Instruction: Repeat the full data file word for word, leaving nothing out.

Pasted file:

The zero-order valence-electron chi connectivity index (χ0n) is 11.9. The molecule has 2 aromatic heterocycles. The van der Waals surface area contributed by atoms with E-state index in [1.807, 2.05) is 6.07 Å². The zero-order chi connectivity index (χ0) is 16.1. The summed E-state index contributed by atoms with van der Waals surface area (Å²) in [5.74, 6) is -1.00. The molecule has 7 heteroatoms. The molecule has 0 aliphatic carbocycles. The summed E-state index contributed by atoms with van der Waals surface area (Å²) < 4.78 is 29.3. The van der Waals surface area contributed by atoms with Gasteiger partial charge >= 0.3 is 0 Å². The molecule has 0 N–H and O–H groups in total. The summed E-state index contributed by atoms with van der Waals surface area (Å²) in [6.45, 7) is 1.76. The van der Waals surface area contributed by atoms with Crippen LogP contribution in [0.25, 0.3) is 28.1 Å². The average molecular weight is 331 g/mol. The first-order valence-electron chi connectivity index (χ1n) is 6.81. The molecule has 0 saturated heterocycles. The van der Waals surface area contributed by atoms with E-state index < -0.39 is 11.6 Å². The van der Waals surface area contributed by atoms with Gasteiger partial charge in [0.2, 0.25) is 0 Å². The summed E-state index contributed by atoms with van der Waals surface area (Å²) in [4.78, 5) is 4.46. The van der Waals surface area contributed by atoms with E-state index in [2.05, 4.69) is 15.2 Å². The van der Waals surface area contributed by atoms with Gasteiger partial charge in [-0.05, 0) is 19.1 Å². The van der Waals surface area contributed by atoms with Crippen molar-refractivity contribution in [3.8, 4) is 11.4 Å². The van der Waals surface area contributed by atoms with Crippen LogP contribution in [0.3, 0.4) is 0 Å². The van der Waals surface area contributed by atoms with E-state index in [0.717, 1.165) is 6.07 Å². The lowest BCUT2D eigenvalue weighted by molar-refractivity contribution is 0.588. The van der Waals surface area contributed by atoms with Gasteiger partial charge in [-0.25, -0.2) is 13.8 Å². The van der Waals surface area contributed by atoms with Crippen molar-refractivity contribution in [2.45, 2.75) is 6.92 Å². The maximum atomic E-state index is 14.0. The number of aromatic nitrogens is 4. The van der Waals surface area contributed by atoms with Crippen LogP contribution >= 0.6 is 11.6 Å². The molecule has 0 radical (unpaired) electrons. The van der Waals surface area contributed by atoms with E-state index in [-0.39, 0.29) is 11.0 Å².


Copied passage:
The zero-order valence-electron chi connectivity index (χ0n) is 11.9. The molecule has 2 aromatic heterocycles. The van der Waals surface area contributed by atoms with E-state index in [1.807, 2.05) is 6.07 Å². The zero-order chi connectivity index (χ0) is 16.1. The summed E-state index contributed by atoms with van der Waals surface area (Å²) in [5.74, 6) is -1.00. The molecule has 7 heteroatoms. The molecule has 0 aliphatic carbocycles. The summed E-state index contributed by atoms with van der Waals surface area (Å²) < 4.78 is 29.3. The van der Waals surface area contributed by atoms with Gasteiger partial charge >= 0.3 is 0 Å². The molecule has 0 N–H and O–H groups in total. The summed E-state index contributed by atoms with van der Waals surface area (Å²) in [6.45, 7) is 1.76. The van der Waals surface area contributed by atoms with Crippen LogP contribution in [0.25, 0.3) is 28.1 Å². The average molecular weight is 331 g/mol. The first-order valence-electron chi connectivity index (χ1n) is 6.81. The molecule has 0 saturated heterocycles. The van der Waals surface area contributed by atoms with E-state index < -0.39 is 11.6 Å². The van der Waals surface area contributed by atoms with Gasteiger partial charge in [0.2, 0.25) is 0 Å². The summed E-state index contributed by atoms with van der Waals surface area (Å²) in [4.78, 5) is 4.46. The van der Waals surface area contributed by atoms with E-state index in [2.05, 4.69) is 15.2 Å². The van der Waals surface area contributed by atoms with Gasteiger partial charge in [-0.05, 0) is 19.1 Å². The van der Waals surface area contributed by atoms with Crippen molar-refractivity contribution in [3.8, 4) is 11.4 Å². The van der Waals surface area contributed by atoms with Crippen LogP contribution in [0.3, 0.4) is 0 Å². The van der Waals surface area contributed by atoms with E-state index in [0.717, 1.165) is 6.07 Å². The lowest BCUT2D eigenvalue weighted by molar-refractivity contribution is 0.588. The van der Waals surface area contributed by atoms with Gasteiger partial charge in [-0.25, -0.2) is 13.8 Å². The van der Waals surface area contributed by atoms with Crippen molar-refractivity contribution in [2.45, 2.75) is 6.92 Å². The maximum atomic E-state index is 14.0. The number of aromatic nitrogens is 4. The van der Waals surface area contributed by atoms with Crippen LogP contribution >= 0.6 is 11.6 Å². The molecule has 0 radical (unpaired) electrons. The van der Waals surface area contributed by atoms with E-state index in [-0.39, 0.29) is 11.0 Å².